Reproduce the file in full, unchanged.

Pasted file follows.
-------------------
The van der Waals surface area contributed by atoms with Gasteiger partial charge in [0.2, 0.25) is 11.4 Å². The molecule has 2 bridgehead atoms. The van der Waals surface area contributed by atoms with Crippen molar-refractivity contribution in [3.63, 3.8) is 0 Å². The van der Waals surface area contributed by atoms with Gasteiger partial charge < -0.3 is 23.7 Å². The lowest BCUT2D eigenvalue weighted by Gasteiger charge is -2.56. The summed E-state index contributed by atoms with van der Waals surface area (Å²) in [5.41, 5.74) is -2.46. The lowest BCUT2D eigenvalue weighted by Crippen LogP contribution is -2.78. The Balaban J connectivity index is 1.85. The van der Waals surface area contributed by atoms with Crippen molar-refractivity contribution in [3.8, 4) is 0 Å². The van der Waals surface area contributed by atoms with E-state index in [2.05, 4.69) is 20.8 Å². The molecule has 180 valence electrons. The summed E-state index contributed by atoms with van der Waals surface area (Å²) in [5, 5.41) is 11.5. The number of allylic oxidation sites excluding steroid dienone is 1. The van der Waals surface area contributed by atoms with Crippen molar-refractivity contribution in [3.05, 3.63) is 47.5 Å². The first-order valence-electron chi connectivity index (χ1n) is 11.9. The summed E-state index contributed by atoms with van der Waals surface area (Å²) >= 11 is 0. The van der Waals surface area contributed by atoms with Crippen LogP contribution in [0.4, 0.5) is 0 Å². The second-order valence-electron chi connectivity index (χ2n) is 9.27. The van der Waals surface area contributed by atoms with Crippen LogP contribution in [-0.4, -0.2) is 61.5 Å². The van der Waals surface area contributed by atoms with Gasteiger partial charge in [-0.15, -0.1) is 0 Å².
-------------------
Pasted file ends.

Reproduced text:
The van der Waals surface area contributed by atoms with Gasteiger partial charge in [0.2, 0.25) is 11.4 Å². The molecule has 2 bridgehead atoms. The van der Waals surface area contributed by atoms with Crippen molar-refractivity contribution in [3.63, 3.8) is 0 Å². The van der Waals surface area contributed by atoms with Gasteiger partial charge < -0.3 is 23.7 Å². The lowest BCUT2D eigenvalue weighted by Gasteiger charge is -2.56. The summed E-state index contributed by atoms with van der Waals surface area (Å²) in [5.41, 5.74) is -2.46. The lowest BCUT2D eigenvalue weighted by Crippen LogP contribution is -2.78. The Balaban J connectivity index is 1.85. The van der Waals surface area contributed by atoms with Crippen molar-refractivity contribution in [3.8, 4) is 0 Å². The van der Waals surface area contributed by atoms with E-state index in [2.05, 4.69) is 20.8 Å². The molecule has 180 valence electrons. The summed E-state index contributed by atoms with van der Waals surface area (Å²) in [5, 5.41) is 11.5. The number of allylic oxidation sites excluding steroid dienone is 1. The van der Waals surface area contributed by atoms with Crippen molar-refractivity contribution in [3.05, 3.63) is 47.5 Å². The first-order valence-electron chi connectivity index (χ1n) is 11.9. The summed E-state index contributed by atoms with van der Waals surface area (Å²) >= 11 is 0. The van der Waals surface area contributed by atoms with Crippen LogP contribution in [0.4, 0.5) is 0 Å². The second-order valence-electron chi connectivity index (χ2n) is 9.27. The van der Waals surface area contributed by atoms with Crippen LogP contribution in [-0.4, -0.2) is 61.5 Å². The van der Waals surface area contributed by atoms with Gasteiger partial charge in [-0.15, -0.1) is 0 Å².